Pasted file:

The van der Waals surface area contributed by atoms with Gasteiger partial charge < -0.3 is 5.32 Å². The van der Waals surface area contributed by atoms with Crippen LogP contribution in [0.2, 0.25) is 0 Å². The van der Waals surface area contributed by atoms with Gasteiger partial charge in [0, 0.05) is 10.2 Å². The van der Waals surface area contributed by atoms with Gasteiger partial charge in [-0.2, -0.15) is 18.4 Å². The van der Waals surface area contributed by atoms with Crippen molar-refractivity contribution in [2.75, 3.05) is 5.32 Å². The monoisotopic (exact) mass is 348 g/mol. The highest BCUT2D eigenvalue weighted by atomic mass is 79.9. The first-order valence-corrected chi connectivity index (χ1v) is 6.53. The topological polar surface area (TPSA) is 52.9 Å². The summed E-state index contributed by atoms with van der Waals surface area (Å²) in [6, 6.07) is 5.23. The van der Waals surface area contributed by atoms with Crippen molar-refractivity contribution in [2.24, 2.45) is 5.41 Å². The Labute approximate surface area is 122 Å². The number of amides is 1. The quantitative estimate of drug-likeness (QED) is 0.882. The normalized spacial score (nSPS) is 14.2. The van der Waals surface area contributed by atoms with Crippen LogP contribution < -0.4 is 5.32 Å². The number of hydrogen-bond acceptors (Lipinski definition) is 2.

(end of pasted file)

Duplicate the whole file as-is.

The van der Waals surface area contributed by atoms with Gasteiger partial charge < -0.3 is 5.32 Å². The van der Waals surface area contributed by atoms with Crippen LogP contribution in [0.2, 0.25) is 0 Å². The van der Waals surface area contributed by atoms with Gasteiger partial charge in [0, 0.05) is 10.2 Å². The van der Waals surface area contributed by atoms with Gasteiger partial charge in [-0.2, -0.15) is 18.4 Å². The van der Waals surface area contributed by atoms with Crippen molar-refractivity contribution in [2.75, 3.05) is 5.32 Å². The monoisotopic (exact) mass is 348 g/mol. The highest BCUT2D eigenvalue weighted by atomic mass is 79.9. The first-order valence-corrected chi connectivity index (χ1v) is 6.53. The topological polar surface area (TPSA) is 52.9 Å². The summed E-state index contributed by atoms with van der Waals surface area (Å²) in [6, 6.07) is 5.23. The van der Waals surface area contributed by atoms with Crippen molar-refractivity contribution in [2.24, 2.45) is 5.41 Å². The Labute approximate surface area is 122 Å². The number of amides is 1. The quantitative estimate of drug-likeness (QED) is 0.882. The normalized spacial score (nSPS) is 14.2. The van der Waals surface area contributed by atoms with Crippen LogP contribution < -0.4 is 5.32 Å². The number of hydrogen-bond acceptors (Lipinski definition) is 2.